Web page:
Welcome To The Prestigious Ritz Carlton Residences, Offering A New Standard Of 5 Star Downtown Living. 24Hr Concierge, Valet Parking, Spa, Pool, Exercise And Access To All Hotel Amenities. Direct Access to PATH. Stunning 1657 Sqft One Bedroom With Private Elevator Access. Clean North West City And Lake Views. Stunning Luxury Finishes, 10 Ft Ceilings, Chef’s Kitchen, Gas Fireplace In Living Room, Herringbone & Marble Floors, Spa-Like Ensuite And Walk-In Closet. Lots Of Storage!
Address: 183 Wellington St W #3801
Extras: Sub Zero Fridge & Wine Fridge, Wolf 5 Burner Gas Stovetop, Wolf Built-In Oven And Built-In Microwave, Miele Dishwasher, Side By Side Washer & Dryer In Large Laundry Room, Window Treatments.
Closing day in a house deal is a milestone for both the seller and the buyer. To make it go smoothly, it is very important that both buyer and the seller are properly prepared.
Here’s a checklist if you are selling:
Make sure you have given your lawyer a copy of any deed, mortgage, survey and current property tax bills. You should have received these from your lawyer when you bought the house.
Do not cancel your household insurance policy until you have heard that the deal has closed. Also, if you are moving out more than 30 days before closing, you need to notify your insurer that the home will be vacant. This way, you will still be covered if anything happens in the home up to the closing date.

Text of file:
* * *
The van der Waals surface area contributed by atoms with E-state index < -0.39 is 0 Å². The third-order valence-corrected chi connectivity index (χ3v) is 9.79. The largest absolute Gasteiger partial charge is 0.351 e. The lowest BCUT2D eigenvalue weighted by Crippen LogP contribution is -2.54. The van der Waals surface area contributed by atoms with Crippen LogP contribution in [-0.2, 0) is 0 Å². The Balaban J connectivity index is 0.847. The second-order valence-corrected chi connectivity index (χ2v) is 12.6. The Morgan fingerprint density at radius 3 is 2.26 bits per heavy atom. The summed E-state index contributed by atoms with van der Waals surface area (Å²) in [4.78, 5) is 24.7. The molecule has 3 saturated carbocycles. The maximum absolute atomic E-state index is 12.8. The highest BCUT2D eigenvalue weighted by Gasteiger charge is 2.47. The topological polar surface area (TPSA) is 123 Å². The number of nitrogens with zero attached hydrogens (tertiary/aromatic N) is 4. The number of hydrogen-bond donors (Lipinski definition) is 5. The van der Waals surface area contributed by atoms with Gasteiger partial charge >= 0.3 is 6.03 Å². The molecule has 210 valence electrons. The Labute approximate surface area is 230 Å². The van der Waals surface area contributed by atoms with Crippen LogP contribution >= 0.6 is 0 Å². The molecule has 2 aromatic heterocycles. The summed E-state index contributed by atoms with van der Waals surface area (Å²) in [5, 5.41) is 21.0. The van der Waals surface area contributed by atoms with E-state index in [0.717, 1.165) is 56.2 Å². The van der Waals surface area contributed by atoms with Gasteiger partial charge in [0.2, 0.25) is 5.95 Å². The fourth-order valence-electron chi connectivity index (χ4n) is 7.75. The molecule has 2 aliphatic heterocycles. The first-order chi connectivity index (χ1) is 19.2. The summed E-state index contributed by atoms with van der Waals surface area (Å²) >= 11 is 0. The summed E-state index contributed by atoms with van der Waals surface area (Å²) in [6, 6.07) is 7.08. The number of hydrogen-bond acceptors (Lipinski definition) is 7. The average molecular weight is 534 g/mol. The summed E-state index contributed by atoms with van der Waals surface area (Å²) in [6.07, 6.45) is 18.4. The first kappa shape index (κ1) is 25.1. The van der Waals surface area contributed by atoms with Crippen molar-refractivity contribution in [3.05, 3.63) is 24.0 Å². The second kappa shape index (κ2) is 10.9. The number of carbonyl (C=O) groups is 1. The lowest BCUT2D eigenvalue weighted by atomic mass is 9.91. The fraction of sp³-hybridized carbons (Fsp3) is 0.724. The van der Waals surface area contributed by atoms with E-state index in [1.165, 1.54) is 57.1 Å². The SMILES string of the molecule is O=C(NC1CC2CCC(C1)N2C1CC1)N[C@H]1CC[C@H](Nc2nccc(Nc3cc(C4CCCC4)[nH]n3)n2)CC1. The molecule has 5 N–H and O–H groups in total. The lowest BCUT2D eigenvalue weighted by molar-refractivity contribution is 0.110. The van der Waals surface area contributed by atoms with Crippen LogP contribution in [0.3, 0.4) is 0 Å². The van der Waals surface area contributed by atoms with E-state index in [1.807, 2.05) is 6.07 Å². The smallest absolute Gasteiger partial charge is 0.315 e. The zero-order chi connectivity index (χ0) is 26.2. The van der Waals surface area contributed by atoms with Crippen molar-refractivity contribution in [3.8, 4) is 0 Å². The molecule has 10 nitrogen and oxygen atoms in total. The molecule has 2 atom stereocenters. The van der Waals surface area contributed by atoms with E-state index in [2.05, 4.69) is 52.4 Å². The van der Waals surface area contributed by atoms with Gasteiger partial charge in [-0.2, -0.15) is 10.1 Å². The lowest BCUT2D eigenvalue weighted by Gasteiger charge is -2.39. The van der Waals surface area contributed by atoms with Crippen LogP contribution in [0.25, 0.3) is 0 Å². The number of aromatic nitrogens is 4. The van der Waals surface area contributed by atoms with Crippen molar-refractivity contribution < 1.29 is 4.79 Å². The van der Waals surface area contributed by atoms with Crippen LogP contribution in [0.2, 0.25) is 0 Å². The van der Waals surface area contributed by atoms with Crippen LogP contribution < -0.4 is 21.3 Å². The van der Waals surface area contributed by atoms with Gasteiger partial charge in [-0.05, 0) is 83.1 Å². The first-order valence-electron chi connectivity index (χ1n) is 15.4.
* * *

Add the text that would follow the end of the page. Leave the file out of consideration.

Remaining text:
You will visit your lawyer a few days before closing to sign the papers. Make sure you give one set of keys to give to your lawyer, which will be passed on to buyer’s lawyer at closing.
If you are a non-resident of Canada, you must obtain a certificate from Canada Revenue Agency regarding any income tax payable, or else the buyer will be holding back 25 per cent of the sale price until you do get it. Non-resident means you have not lived in Canada at least 183 total days in the past year before the closing day. This can take up to two months so let your lawyer know right away so that the proper application can be filed.